The challenges of visiting Muslim countries |

The challenges of visiting Muslim countries

If you think taking the kids to see relatives and to experience a Muslim culture in Cairo or Karachi is simply a pleasant visit "back home", think again warns Shahina Siddiqui.

"To me, going back home is Jihad al-Nafs (struggle of the soul)," says the Winnipeg, Manitoba native. She came from Pakistan to Canada in the 1970s.

During the summer, a number of young Muslims from North America visit Muslim countries (usually the birthplace of their parents). While such visits are one way to maintain ties with relatives back home, they also pose a number of challenges.

Am I not in a Muslim country?

Many youth and parents have a hard time dealing with the fact that there is virtually no Muslim country that is the true embodiment of Islam.

"Many, many children go to Muslim societies thinking they're going to find the ideal Islam, but it's totally the opposite," says Siddiqui. Such was the case for Maria Ahmed, whose parents are from Sudan.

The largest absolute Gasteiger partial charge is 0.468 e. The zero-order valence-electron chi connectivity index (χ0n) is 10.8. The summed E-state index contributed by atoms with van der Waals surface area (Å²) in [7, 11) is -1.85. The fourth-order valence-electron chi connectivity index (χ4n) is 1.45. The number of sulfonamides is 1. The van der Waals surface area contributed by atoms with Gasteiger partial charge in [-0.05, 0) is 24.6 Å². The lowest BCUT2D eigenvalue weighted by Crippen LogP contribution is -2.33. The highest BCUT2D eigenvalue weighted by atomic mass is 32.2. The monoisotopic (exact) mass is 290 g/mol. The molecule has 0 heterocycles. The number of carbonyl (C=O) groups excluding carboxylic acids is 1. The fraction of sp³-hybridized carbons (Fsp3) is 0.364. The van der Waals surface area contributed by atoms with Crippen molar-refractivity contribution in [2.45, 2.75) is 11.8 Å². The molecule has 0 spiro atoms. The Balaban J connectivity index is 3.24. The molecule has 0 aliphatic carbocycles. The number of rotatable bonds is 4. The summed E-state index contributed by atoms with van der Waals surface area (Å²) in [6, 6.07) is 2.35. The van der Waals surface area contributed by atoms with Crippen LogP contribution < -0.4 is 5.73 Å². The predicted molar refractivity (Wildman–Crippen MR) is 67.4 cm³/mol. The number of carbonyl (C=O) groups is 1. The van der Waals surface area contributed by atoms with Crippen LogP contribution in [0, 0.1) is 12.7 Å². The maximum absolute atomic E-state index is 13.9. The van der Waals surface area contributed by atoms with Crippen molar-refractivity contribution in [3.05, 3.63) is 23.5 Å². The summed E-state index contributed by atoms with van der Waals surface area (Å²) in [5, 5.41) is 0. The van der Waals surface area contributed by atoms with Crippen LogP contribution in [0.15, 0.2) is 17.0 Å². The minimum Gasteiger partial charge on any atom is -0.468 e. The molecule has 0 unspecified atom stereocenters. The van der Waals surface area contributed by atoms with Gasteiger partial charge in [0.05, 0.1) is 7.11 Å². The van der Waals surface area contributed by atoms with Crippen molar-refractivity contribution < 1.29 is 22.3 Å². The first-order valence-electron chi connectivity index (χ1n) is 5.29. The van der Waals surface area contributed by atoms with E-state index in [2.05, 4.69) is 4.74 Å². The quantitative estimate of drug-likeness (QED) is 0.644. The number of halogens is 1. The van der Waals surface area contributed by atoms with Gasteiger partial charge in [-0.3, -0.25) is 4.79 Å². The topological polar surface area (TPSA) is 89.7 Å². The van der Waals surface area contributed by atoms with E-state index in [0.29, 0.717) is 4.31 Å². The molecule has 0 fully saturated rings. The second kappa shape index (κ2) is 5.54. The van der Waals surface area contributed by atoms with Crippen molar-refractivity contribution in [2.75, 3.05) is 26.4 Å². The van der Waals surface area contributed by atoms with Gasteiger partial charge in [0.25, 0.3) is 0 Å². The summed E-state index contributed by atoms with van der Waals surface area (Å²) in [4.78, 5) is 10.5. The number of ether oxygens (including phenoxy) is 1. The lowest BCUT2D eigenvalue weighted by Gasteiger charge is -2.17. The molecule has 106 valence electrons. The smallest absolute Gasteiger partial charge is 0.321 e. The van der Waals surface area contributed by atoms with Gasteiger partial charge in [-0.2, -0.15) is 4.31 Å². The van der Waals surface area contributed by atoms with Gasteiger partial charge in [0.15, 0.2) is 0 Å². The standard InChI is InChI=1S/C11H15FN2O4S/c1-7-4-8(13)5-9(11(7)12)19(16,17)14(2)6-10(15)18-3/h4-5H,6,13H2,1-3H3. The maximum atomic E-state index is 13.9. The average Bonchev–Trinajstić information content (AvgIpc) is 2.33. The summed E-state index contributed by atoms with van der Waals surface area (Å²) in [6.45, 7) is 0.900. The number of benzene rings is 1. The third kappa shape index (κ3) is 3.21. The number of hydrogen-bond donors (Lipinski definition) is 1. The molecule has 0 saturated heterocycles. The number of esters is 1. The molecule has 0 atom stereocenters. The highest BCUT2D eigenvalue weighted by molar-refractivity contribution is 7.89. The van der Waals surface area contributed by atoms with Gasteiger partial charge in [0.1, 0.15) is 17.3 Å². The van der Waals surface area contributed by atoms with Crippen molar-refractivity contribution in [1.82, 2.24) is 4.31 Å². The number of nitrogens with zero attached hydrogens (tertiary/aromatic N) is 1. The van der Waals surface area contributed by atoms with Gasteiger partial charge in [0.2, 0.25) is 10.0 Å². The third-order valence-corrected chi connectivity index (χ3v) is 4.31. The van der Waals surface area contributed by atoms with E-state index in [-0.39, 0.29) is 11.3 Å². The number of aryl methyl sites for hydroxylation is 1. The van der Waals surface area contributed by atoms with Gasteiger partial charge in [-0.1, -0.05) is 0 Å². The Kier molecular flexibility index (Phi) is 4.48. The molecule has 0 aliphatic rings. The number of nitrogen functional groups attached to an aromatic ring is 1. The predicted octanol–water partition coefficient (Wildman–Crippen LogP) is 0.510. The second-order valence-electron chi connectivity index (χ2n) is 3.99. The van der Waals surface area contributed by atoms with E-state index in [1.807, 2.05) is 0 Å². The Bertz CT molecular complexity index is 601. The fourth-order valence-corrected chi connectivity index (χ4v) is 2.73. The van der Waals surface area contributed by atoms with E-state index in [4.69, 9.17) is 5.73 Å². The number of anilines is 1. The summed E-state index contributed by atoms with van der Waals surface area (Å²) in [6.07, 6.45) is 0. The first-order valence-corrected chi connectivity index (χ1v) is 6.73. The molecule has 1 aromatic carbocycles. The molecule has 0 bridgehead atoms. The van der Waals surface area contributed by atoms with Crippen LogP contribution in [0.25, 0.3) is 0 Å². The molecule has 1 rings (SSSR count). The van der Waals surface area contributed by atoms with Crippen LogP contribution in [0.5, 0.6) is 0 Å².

"I went through a culture shock because most of the things we consider unIslamic were done in their everyday life. It was normal for them," she says. Ahmed was brought up in Montreal, Canada.

She recalls attending a wedding in Sudan where men and women were mixing freely and even dancing together. "As a child growing up in Canada you think that these are non-Muslims that's why they're doing non-Islamic things," says Ahmed. "Once you go over there [a Muslim country] you can't tell your child these are non-Muslims. "

Parents sometimes fuel the culture shock

Seeing the discrepancy between Muslims' behavior and Islamic ideals often leads to youths' disillusionment. Some may completely reject their parents' culture or country of origin and refuse to go back. This is why parents must prepare their kids in advance for the trip.

"Parents have to sit with their children and talk to them [about] what to expect over there," says Mohamed Rida Beshir. He and his wife Dr. Ikram Beshir authored the book Meeting The Challenge Of Parenting In The West: An Islamic perspective (Amana Publications, 1998). "This way you can reduce some of the shock that children [feel]," he says.

Don't send the kids to visit alone

It's not uncommon to see parents sending their children to visit relatives alone back home. This is not a good idea. Kids need somebody along on the trip who understands where the youth is coming from and can explain things.This is the role of parents.

Siddiqui gave the example of her son's reaction to one of her relatives' household servants during a visit to Pakistan when he was six. Her son could not understand why this servant would not sit at the same table and eat with them during meals, and why his cousins laughed when he called the man "uncle".